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Walk of the Week: Beech Hill - Marine Trail

By Linda Stewart

Three miles of circular trails twist their way through the mixed woodland and landscaped gardens of the Beech Hill Country House Hotel near the River Faughan.

The property is a nature lover’s haven, where the trails weave their way through the woodland which appeared on the first edition Ordnance Survey maps (1830-1844) and in records from the mid-19th century.

This long-established woodland is home to plant species such as wood sorrel, bluebell and an array of fungi. This quality of woodland is rare in Northern Ireland and provides the opportunity to catch a glimpse of red squirrels, bats, buzzards and pheasants.


Along the main A6 Londonderry to Belfast road, turn off at Faughan Bridge (Beech Hill signage at the bottom of the hill). Travel a mile further to Ardmore Chapel. You will see the hotel entrance on your left.

Follow the blue waymarker disks that say Marine Trail from the trail head, which is located at the western end of the hotel car park. The trail flows in an anti-clockwise direction, leading you past the Kennedy–Skipton coat of arms and the top pond. Follow to the left of the top pond. The Gate Lodge, Walled Garden and Stone Arch can be seen from here.

Continue to cross the top pond bridge. The trail then weaves its way through the woodland to emerge onto the Lime and Beech Tree Avenue. Continue following the blue waymarkers. The trail then joins an old vehicle track leading past the car park which contains the old Quonset Huts.

Continue following the Marine Trail directing you to the right, onto the purpose-built trail. From here the trail weaves through the peaceful natural woodland until reaching a trail junction.

Bear left following the Marine Trail waymarkers, before crossing over a vehicle track. Look out for the ‘footprints' of the other 400 Quonset huts which once made up Beech Hill Camp, before reaching the vehicle track. Weave your way through the woodland, passing the Marine Memory Tree just before rejoining the vehicle track.

Bear left up the hill towards the bridge between the middle and bottom ponds. From here, there are pleasant views of the bottom pond, waterfall and the middle pond bridge. Continue to follow the waymarkers leading left after passing across the bridge. The Beech Hill Water Wheel can be seen from here.

The backdrop

The first house to stand on the richly wooded Ardmore site was built in 1622 and was known as Ballyshaskey. It was commissioned by an Englishman Alexander Skipton, who was shot dead in a land ownership dispute with a local family the day before his family was due to move into the mansion.

His son, Captain Thomas Skipton, took up residence there in 1638. But in a period of rebellion three years later, Thomas and his wife Charity were forced to flee and their home was burned to the ground.

Seemingly undeterred by these disasters, in 1661 Captain Skipton put up a new house called Skipton Hall. It stood on the opposite side of the brook. The family remained there until the siege of 1688, when a retreating army reduced Skipton Hall to ashes. Thomas’s son and heir, Captain Alex Skipton, continued to live on the estate in an out-house until his death in 1704. Captain Thomas Skipton was the man we have to thank for the present house. It was he who built it in 1739 and, because of the large number of surrounding trees, gave it the name of Beech Hill.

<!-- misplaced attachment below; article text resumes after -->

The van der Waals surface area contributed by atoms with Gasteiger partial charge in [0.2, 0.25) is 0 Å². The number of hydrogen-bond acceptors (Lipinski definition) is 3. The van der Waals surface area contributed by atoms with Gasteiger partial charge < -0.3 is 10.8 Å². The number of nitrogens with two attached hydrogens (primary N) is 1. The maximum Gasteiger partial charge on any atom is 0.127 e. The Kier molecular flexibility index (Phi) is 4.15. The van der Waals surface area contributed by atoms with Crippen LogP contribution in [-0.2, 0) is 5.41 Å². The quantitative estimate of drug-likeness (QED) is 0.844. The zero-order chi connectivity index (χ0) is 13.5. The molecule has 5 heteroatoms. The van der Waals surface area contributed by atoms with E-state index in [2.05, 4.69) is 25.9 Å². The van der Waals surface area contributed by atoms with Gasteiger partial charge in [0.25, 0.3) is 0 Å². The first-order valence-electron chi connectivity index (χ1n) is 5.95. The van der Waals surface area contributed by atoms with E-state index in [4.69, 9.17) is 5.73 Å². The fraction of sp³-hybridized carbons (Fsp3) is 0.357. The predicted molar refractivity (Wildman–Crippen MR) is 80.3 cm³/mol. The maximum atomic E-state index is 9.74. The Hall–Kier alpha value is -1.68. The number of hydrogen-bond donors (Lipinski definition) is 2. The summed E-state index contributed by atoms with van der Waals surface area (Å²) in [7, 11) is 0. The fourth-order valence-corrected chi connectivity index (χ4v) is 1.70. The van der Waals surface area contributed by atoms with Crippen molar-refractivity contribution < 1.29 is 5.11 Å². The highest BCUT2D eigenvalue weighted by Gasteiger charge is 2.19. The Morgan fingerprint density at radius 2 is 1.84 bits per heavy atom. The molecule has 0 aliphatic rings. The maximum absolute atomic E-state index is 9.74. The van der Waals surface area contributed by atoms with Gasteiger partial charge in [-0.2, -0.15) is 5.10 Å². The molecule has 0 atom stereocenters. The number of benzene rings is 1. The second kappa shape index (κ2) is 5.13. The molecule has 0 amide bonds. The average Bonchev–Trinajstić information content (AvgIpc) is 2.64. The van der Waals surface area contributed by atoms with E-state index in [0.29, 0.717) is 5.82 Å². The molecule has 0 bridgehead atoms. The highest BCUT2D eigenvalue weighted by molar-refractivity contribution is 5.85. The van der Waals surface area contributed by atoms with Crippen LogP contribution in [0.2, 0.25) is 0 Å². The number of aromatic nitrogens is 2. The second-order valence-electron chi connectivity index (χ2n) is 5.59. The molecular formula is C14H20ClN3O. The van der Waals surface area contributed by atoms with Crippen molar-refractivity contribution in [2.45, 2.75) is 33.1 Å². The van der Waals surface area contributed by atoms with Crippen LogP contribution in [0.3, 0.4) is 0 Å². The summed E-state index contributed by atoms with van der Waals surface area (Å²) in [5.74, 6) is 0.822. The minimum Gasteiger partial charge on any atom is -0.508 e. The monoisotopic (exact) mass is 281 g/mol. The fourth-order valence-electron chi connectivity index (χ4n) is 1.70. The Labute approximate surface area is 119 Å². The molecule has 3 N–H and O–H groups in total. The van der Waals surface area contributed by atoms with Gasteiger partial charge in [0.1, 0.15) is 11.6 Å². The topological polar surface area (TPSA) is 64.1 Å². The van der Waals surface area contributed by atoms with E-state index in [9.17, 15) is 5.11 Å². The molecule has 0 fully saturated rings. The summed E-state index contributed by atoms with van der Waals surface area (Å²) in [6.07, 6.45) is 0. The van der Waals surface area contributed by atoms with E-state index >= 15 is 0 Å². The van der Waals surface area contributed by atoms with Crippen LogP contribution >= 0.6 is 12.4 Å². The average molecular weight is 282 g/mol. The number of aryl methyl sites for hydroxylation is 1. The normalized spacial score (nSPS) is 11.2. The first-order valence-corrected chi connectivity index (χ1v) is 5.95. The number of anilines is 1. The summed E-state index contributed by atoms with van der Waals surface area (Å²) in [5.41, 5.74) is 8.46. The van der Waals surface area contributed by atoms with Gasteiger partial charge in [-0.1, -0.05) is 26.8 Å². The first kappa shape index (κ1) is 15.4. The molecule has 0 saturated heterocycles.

Two generations later Thomas Skipton added a wing stretching out towards the brook and made some significant changes to the gardens. When he died the estate passed on to his cousin George Crookshanks Kennedy. George continued a programme of improvements. He planted a substantial number of new trees and improved the layout and appearance of the grounds, which he believed would give people much pleasure.

A change in ownership came in 1878 when Beech Hill was bought by the wealthy Nicholsons of Newbuildings.

On February 5, 1942, the United States Marines occupied Beech Hill. They had been sent to protect Londonderry’s WWII military installations.

The present owners, Patsy O’Kane and her brother Seamus Donnelly, bought the house in 1989 and undertook two years of refurbishment with the Country House opening in 1991 for the first time. Former US President Bill Clinton came to stay in 1998.

Further information

For further information on walking or any other outdoor activity, please contact Outdoor Recreation NI (formerly CAAN) at, tel: 028 9030 3930 or

Outdoor Recreation NI (formerly CAAN) in association with Belfast Telegraph have provided this information. Every care has been taken to ensure accuracy of the information.

Outdoor Recreation NI and Belfast Telegraph, however, cannot accept responsibility for errors or omissions but where such are brought to our attention, the information for future publications will be amended accordingly.

Walk name: Beech Hill – Marine Trail.

Area: Derry.

Nearest big town to start point: Derry.

Distance: 1 mile.

Time:Approximately 20-30 minutes.

Terrain: This walk takes place on flat, wide paths.

Access restrictions: Dogs must be kept under close control.

Facilities/refreshments: Beech Hill has car parking for up to 80 cars. The restaurant serves lunch from 12.30–2.30pm, dinner from 5.30–9.30pm. Afternoon Tea and light snacks are served in the bar or outside weather permitting. Toilet facilities are also available in the hotel.

Walk developed by: This walk was developed by Outdoor Recreation NI and is maintained by Beech Hill Country House Hotel.

Map: Sheet 7 of Ordnance Survey of Northern Ireland Discoverer Series, available from Land & Property Services Map Shop (

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